Montreal—Do type 2 diabetes patients who take incretin-based drugs increase their risk of being hospitalized for heart failure? A very large study of patients in the United States, United Kingdom, and Canada provides reassurance that they do not.

The study, which looked at the likelihood of being hospitalized for heart failure with that therapy compared to commonly used combinations of oral antidiabetic drugs, was published recently in the New England Journal of Medicine.

A past study suggested a link between heart failure and incretin-based drugs including the DPP-4 inhibitors Galvus, Jalra, Januvia, Nesina, Onglyza, Trajenta, and Xiliarx, as well as the GLP-1 analogs Bydureon, Byetta, Saxenda, Trulicity, and Victoza, although the results were not replicated, according to researchers. Background information in the article notes that about 12% of patients with diabetes are prescribed this class of drugs.

“Clinical trials have provided inconsistent findings regarding the risk of heart failure with these drugs,” said lead author Kristian B. Filion, PhD, an epidemiologist at the Lady Davis Institute at the Jewish General Hospital in Montreal and assistant professor of medicine at McGill University. “By using health records from multiple Canadian provinces, the United States, and the United Kingdom, we were able to study this potential drug safety issue in a large number of patients seen in a real world setting.”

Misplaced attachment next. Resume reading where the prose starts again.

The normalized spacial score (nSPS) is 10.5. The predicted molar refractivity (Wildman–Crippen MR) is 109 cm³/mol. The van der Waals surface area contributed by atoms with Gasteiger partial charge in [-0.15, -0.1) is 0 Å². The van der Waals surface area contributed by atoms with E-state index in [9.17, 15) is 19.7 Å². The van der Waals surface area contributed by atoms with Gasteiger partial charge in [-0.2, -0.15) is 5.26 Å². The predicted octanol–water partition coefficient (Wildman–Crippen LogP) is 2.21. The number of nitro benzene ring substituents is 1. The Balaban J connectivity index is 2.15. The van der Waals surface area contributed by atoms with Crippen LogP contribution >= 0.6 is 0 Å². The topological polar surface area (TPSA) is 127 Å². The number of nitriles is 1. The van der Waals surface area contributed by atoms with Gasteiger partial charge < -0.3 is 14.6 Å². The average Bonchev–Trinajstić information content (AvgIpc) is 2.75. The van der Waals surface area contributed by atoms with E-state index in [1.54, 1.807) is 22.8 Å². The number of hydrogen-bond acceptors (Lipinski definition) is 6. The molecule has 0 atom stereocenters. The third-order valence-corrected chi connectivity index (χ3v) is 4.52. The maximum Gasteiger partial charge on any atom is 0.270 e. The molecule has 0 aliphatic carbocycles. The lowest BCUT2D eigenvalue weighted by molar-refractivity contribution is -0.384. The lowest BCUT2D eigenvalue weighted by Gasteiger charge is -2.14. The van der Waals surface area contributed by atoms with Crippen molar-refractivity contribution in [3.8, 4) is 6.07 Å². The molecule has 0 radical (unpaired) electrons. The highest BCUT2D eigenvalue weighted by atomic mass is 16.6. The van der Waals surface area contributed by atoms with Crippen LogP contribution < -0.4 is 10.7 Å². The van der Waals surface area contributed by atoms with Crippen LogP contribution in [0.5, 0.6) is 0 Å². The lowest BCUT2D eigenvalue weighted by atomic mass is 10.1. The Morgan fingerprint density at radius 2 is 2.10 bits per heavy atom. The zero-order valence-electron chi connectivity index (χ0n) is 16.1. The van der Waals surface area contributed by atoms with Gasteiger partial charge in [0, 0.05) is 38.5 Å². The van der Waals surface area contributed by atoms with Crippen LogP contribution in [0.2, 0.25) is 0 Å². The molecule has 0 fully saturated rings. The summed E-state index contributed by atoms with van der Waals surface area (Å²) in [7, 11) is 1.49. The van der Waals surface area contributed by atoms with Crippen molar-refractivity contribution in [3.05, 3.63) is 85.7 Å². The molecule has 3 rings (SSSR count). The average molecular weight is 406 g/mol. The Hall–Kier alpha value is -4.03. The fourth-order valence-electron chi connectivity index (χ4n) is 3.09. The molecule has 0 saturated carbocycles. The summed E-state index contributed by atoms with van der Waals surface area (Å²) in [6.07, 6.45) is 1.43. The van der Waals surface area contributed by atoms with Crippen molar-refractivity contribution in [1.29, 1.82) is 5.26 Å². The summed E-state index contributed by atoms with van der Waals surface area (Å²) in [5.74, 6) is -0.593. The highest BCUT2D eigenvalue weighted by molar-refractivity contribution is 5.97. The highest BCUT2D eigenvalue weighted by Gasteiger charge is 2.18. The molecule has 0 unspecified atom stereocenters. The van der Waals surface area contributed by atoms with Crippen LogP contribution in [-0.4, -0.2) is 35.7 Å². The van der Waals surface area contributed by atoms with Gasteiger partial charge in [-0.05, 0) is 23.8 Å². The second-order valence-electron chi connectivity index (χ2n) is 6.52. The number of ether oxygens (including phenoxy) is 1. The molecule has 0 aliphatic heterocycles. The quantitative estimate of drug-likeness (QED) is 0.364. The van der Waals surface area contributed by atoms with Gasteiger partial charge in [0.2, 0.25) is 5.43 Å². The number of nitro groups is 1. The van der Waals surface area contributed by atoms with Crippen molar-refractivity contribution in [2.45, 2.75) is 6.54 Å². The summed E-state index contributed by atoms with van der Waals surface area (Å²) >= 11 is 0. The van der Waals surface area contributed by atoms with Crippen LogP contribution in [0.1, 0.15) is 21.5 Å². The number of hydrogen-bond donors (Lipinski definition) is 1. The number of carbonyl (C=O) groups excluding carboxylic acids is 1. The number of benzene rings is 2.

Conducting the study was the Canadian Network for Observational Drug Effect Studies (CNODES), which is funded by the Canadian Institutes of Health Research (CIHR). Researchers reviewed administrative electronic health records of more than 1.4 million patients in the three countries.

Results indicate that 29,741 of the patients were hospitalized for heart failure, representing an incidence rate of 9.2 events per 1000 persons per year. The study finds that the rate of hospitalization for heart failure did not increase with the use of incretin-based drugs as compared with oral antidiabetic-drug combinations among patients with a history of heart failure (hazard ratio, 0.86), or among those without a history of heart failure (hazard ratio, 0.82). DPP-4 inhibitors and GLP-1 analogues had similar results.

“In this analysis of data from large cohorts of patients with diabetes, incretin-based drugs were not associated with an increased risk of hospitalization for heart failure, as compared with commonly used combinations of oral antidiabetic drugs,” study authors conclude.

“There have been concerns of the potential risk of heart failure caused by this new class of diabetes medication,” co-author Jacob Udell, MD, explained in a McGill University press release. “Our study showed, when added on top of the standard of care in the real world, that these new sugar lowering drugs do not raise the risk of heart failure compared with other options in our medicine cabinet. This is reassuring news for the millions of patients with diabetes at risk for heart disease we see every day who need blood sugar control.”

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